ShareThis Page
Reassessment problems may affect public housing |

Reassessment problems may affect public housing

Brian Nearing
| Tuesday, April 17, 2001 12:00 p.m

The Allegheny County reassessment may upset the delicate financing of some housing projects for the elderly, poor and disabled, where federally controlled rents cannot be raised to cover higher property tax bills, advocates warned Monday.

‘We have no money to pay the taxes or the ability to generate any further revenue. It is a crisis situation,’ attorney Raymond N. Baum told the county Board of Property Assessment Appeals and Review.

Baum and Larry Swanson, deputy director of ACTION-Housing Inc., said high tax bills could threaten some projects with default and discourage lenders from making loans in the future.

Allegheny County has approximately 25,000 affordable housing units owned by for-profit and nonprofit developers.

Baum and Swanson are members of the Allegheny County Community Assistance Advisory Council, which was appointed by County Executive Jim Roddey to study the effect of countywide reassessment on low-income people.

Margaret Philbin, a spokesman for Roddey, referred a call for comment yesterday to the council.

Affordable housing is made available to the elderly, poor and disabled at below-market rents, with the federal government providing a rent subsidy. The federal government also provides tax credits to lenders who make the loans, allowing them to pass on some savings to the developers.

ACTION-Housing is a nonprofit group that owns or manages 23 affordable housing units throughout the county. Swanson said the group is appealing assessments on five of them, including Greenfield Terrace, a 202-unit residence for low-income senior citizens that opened in 1997 off Lydia Street in Greenfield.

The assessment was increased from about $526,000 to nearly $1.1 million, which would increase property taxes from about $17,700 to more than $56,000, he said.

Swanson said appeals may have been filed for as many as 100 developments countywide. Appeals board Chairman Kevin McKeegan said the board would need exact figures. The matter will be discussed by the board April 30, he said.

Baum said some project owners are being pressed by lenders to increase escrow payments to cover the higher property taxes.

‘We need to get these (appeal) hearings moved up as quick as we can,’ he said.

Charities like ACTION-Housing get federal aid from the U.S. Department of Housing and Urban Development to construct housing units, and in return agree to keep rents at below-market levels for 30 years.

Under federal rules, projects are not allowed to turn any annual profit and cannot be sold, said Swanson.

Swanson said if property tax bills cannot be reduced, the only option may be to apply for tax exemptions. Nonprofits like ACTION-Housing are entitled to complete exemptions, Baum and Swanson said.

ACTION-Housing doesn’t want to do that ‘unless we absolutely have to,’ Swanson said, because the group wants to pay at least a share of local taxes as a sign of commitment to the community.

For-profit developers of affordable housing borrow construction money from banks, which in turn get federal tax credits for 10 years, he said.

Again, the developers agree to set rents at below-market levels and cannot earn any annual profits. Developers make their money in up-front development fees, said Baum. Should property taxes go unpaid, the Internal Revenue Service can declare a project in default and revoke the tax credits.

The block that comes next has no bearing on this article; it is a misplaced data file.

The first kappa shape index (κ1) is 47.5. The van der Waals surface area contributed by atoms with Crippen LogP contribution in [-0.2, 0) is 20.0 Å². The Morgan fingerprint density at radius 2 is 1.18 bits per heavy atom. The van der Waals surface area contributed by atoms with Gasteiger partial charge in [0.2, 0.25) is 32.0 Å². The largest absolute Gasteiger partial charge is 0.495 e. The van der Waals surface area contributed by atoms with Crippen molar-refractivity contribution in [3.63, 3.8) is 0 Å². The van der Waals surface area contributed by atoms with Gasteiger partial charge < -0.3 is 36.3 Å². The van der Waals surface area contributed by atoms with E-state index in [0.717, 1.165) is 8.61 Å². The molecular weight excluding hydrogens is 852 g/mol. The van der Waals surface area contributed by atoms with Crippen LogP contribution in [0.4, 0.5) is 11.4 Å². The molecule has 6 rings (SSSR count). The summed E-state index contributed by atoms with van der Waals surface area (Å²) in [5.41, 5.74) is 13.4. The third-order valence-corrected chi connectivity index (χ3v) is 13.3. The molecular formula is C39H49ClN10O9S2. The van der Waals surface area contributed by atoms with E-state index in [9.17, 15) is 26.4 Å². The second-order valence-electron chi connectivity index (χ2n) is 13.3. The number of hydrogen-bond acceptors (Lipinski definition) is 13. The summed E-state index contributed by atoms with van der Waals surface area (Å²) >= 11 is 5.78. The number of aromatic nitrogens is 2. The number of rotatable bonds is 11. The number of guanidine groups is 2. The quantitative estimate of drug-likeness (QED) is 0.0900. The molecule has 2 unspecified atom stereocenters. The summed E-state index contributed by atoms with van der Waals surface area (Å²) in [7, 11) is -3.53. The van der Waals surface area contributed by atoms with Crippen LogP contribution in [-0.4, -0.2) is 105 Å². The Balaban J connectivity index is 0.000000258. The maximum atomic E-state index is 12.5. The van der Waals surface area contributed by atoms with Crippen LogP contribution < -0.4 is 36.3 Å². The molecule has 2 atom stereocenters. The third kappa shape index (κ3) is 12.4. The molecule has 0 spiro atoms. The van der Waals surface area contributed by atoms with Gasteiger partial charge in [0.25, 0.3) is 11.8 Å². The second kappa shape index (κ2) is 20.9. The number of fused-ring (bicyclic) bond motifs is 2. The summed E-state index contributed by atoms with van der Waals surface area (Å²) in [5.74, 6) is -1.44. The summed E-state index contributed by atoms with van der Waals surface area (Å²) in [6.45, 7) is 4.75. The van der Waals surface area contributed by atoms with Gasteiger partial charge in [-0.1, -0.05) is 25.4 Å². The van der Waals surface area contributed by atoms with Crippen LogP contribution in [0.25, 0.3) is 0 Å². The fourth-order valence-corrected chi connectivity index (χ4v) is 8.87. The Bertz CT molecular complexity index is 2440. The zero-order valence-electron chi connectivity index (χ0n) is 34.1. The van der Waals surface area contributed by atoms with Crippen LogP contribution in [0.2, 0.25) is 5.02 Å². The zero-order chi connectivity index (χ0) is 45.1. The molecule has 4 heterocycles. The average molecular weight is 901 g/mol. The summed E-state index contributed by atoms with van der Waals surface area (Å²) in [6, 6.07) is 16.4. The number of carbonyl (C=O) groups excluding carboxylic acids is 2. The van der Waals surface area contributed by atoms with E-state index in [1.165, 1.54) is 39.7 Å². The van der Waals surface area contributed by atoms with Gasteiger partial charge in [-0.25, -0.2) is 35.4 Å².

Richard Nemoytin, spokesman for the Pittsburgh office of HUD, was not able to comment when contacted yesterday.

Brian Nearing can be reached at or (412) 391-0927.

Categories: News
TribLIVE commenting policy

You are solely responsible for your comments and by using you agree to our Terms of Service.

We moderate comments. Our goal is to provide substantive commentary for a general readership. By screening submissions, we provide a space where readers can share intelligent and informed commentary that enhances the quality of our news and information.

While most comments will be posted if they are on-topic and not abusive, moderating decisions are subjective. We will make them as carefully and consistently as we can. Because of the volume of reader comments, we cannot review individual moderation decisions with readers.

We value thoughtful comments representing a range of views that make their point quickly and politely. We make an effort to protect discussions from repeated comments either by the same reader or different readers

We follow the same standards for taste as the daily newspaper. A few things we won't tolerate: personal attacks, obscenity, vulgarity, profanity (including expletives and letters followed by dashes), commercial promotion, impersonations, incoherence, proselytizing and SHOUTING. Don't include URLs to Web sites.

We do not edit comments. They are either approved or deleted. We reserve the right to edit a comment that is quoted or excerpted in an article. In this case, we may fix spelling and punctuation.

We welcome strong opinions and criticism of our work, but we don't want comments to become bogged down with discussions of our policies and we will moderate accordingly.

We appreciate it when readers and people quoted in articles or blog posts point out errors of fact or emphasis and will investigate all assertions. But these suggestions should be sent via e-mail. To avoid distracting other readers, we won't publish comments that suggest a correction. Instead, corrections will be made in a blog post or in an article.